Skip to content Skip to left sidebar Skip to footer

Author: Rebecca Quist

March 4 Board Meeting Cancelled

The regular McMullin Area GSA Board Meeting scheduled on Wednesday, March 4, 2020 has been cancelled.

A Special Board Meeting is scheduled for Wednesday, March 12, 2020 at 2:00 pm at the Kerman Community Center.

A New Era in Groundwater Management Begins

Kerman, CA – A new era in the sustainable management of groundwater in a portion of Fresno County for the next 20 years and beyond was initiated by the McMullin Area Groundwater Sustainability Agency (MAGSA) Board of Directors with the unanimous adoption of a Groundwater Sustainability Plan (GSP) at their November 6 meeting.  

“This action by the Board represents two years of focused effort by MAGSA’s Board, technical consultants, and stakeholders to develop a plan that gives our landowners the tools and flexibility they need to effectively manage their groundwater use,” stated Board Chair Don Cameron. “MAGSA has taken a critical first step to secure the future of opportunity and economic viability for the landowners in the region.”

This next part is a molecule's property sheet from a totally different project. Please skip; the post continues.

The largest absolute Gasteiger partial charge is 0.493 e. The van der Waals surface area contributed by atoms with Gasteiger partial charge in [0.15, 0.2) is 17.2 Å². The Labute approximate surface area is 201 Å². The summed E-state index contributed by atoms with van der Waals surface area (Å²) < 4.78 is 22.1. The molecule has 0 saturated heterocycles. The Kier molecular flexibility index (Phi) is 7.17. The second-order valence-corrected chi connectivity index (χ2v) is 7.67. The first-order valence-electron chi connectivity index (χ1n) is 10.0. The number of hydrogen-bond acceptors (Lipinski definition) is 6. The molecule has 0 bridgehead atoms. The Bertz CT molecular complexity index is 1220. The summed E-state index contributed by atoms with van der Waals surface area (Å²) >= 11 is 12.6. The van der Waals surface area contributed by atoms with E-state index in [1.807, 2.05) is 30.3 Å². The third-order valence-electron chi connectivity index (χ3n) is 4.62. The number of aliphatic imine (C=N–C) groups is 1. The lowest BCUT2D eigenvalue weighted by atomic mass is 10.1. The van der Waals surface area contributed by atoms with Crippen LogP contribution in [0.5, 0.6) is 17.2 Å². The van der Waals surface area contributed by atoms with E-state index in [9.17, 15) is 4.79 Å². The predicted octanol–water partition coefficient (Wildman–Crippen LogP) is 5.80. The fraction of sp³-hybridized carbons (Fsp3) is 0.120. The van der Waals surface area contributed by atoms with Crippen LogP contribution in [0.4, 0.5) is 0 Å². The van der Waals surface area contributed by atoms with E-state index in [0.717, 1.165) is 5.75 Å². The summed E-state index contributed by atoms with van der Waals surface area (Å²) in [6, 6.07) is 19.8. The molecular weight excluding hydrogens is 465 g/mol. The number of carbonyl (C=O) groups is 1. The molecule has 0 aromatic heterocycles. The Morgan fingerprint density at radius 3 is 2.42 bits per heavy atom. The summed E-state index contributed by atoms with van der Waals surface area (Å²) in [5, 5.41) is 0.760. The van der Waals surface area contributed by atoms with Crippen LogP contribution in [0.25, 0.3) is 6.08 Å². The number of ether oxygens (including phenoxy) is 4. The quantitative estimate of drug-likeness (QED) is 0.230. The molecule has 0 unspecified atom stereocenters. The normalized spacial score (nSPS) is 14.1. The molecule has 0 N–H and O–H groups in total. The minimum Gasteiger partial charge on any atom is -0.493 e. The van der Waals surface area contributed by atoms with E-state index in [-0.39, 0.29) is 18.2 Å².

MAGSA is the first of seven groundwater sustainability agencies in the Kings Subbasin (and one of the first in the State of California) to adopt their GSP, which must be submitted to the State for review by January 31, 2020. MAGSA’s GSP is one of the foundational elements to achieve sustainability in the King Subbasin, a critically overdrafted groundwater basin that lies within Fresno County.  

“Having the first GSP to be completed and adopted in the subbasin is a testimony to the determination of the Board and MAGSA landowners,” stated MAGSA General Manager Matt Hurley. “MAGSA has distinct challenges to overcome. It is a groundwater use only territory with a large portion of the area without water district oversight,” stated Hurley. “Being first out of the gate with a solid, informed Groundwater Sustainability Plan indicates on day one that MAGSA is up to the challenge.”

Approximately 55% of MAGSA’s 118,783 acre territory is within the service areas of Raisin City Water District and Mid-Valley Water District with 45% of MAGSA’s service area located outside of local water districts in what is referred to as the “white areas”.

MAGSA’s GSP is a roadmap for how to achieve balanced levels of groundwater supply and defines a path forward for groundwater sustainability. It describes localized groundwater conditions and identifies innovative solutions. The GSP does not propose starting off with pumping restrictions, changes to cropping patterns, land use conversion, or land fallowing. Instead, MAGSA’s top priority is to develop water supplies. Another immediate implementation action is to fill data gaps to form a more comprehensive and accurate picture of groundwater conditions. MAGSA’s Board is proposing a phased approach over 20 years to mitigate the target overdraft of 91,100 acre-feet per year, MAGSA’s allocation of the Kings Subbasin total 122,000 acre feet per year overdraft.